Now just how many do we have to kill before suicide bombing is justified under your moral sensibilities, Joshua? 100,000? 600,000? A billion? Inquiring minds, etc., etc.?

    Sam,

    Stick that where the sun don’t shine.

  19. Gotcha. (that’s gotta hurt!)

  20. Gotcha. (that’s gotta hurt!)

    Actually no, comparing a fictional war of survival with a real war of egoists and tyrants vying for power is a false premise…i choose to ignore your flimsy comparison.

    plus there is that whole problem with inflated war related deaths figures that you vomited out…but it is good to know that in your mind a projected 100,000 deaths is just as credible as a billion.

  21. Geez, it’s a TV show with a great story. The problem with the New Iraqica storyline is that it wasn’t fresh. The only less fresh thing they could do would be an episode on Scientology. South Park did that a year ago, got nominated for an Emmy, and now all the big shows have to tackle the issue… Nip|Tuck, etc. It’s stale people. Criticizing the Iraq War is stale too.

  22. Given the success of BG, I’m surprised that Firefly hasn’t been revived. I like it better, anyway, though there’s room for both series!

    I find it hard to compare simply because BG has such a larger breadth then Firefox…what with 2 full seasons and a 3 part mini series compared to firefly’s 13 episodes and mediocre movie…

    I will admit Firefly had some kick ass episodes and had a libertarian thread that is dear to my heart but to imagine that it could keep its subject matter as fresh as BG HAS for two full seasons is hard to imagine…not impossible just hard to imagine.

  23. The original Ben Cartwright version of Cattlecar Galaxative was so bad I just assumed this show was more of the same and ignored it. Guess I’ll have to take a look.

  24. Buckshot,

    It’s a darned good show. Not perfect, but very entertaining.

  25. Buckshot,

    It’s a darned good show. Not perfect, but very entertaining.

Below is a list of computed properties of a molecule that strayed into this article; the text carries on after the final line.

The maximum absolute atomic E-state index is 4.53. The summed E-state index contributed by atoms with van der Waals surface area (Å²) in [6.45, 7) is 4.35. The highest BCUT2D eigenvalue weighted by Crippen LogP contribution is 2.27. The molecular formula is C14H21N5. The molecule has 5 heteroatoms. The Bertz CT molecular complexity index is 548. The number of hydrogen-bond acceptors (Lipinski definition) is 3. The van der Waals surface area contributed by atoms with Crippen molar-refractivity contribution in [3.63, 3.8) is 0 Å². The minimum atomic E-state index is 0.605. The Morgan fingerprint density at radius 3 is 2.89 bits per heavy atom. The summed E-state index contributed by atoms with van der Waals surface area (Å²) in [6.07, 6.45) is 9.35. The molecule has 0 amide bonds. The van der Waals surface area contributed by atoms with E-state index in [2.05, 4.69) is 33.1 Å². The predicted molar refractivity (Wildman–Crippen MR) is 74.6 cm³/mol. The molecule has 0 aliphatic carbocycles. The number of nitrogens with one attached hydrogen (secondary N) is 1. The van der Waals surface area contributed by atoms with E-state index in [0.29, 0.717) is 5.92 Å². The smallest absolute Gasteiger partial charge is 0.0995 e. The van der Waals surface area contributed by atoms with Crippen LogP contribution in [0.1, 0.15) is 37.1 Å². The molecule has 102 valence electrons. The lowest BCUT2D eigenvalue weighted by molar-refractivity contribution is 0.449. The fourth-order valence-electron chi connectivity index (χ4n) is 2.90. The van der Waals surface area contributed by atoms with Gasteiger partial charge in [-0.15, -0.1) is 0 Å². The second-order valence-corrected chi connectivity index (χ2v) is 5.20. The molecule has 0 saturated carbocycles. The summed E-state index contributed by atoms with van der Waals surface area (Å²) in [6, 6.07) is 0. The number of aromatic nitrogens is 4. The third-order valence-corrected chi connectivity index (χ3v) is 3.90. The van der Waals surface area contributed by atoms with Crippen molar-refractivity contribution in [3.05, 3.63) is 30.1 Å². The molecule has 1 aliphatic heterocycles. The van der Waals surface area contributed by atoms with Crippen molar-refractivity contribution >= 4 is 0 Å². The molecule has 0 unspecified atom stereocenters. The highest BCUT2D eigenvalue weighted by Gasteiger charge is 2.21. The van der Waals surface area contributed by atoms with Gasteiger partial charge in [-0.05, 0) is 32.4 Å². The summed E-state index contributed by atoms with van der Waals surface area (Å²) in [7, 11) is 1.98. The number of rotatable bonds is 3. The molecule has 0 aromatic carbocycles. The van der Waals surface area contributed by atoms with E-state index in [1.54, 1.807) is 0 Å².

26. I hate Fox.

    Yeah…Fox’s stock in trade has been cancelling great shows with fanatical fan bases. Remember Space Above And Beyond? Another Sci Fi show that rocked.

    Still, I am glad the New Iragica storyline is almost over. There was some great writing and deft and surprisingly deep storytelling. It’s not as if I didn’t enjoy the episodes…I did.

    But in the end, I watch BSG to get a break from Iraq, crazy Muslim terrorists, loonie Right Wingers and stupid far-lefties.

  27. I don’t think I live in a cave, but I didn’t know Battlestar Galactica was being remade as a new show. Third season no less? Yow. I need to flip on the tube more. So now the Culture Warriors are bitching about remakes of old tv shows that are only viewed by a remote subsection of the populace? Guess that’s easier than staring at the mountain of un-rebutted direct criticism they’ve had leveled at them.

  28. > I would agree with you on cable tv option gives them the ability to sci-fi finesse the stories and cover issues that the majors won’t touch…. Now we’ll see how they move into the fog of the new territory the original never did get around to, and the way NBC handled the first one, it never would have….

  29. Pretty interesting show, and seems pretty balanced in terms of its balance of liberal-conservative bias. The latest episode swung back in towards the ‘conservative’ point of view; back on the ship the former insurgents started carrying out summary executions of supposed collaborators.

  30. …pretty balanced in terms of its balance of liberal-conservative bias.

    Agreed, tokyojoe, but while this is barely one of my criteria for watching a news show, It’s almost never a part of my criteria for watching or enjoying a fiction show.

    Anymore, claims of ‘bias’ are just labels applied by people massively biased themselves. I could care less if I ever hear the word again.

  31. People stretch too hard in trying to analogize Galactica to the current US/world situation. It’s a mash-up, with a singular ability to get us to look at the kinds of situations and controversies we face in the “real world” from at least two sides. For my money, the new BG has been pretty good at morphing the good guys into bad guys and back again, often enough to suggest (though not slavishly mirror) the complexities of the “real world.”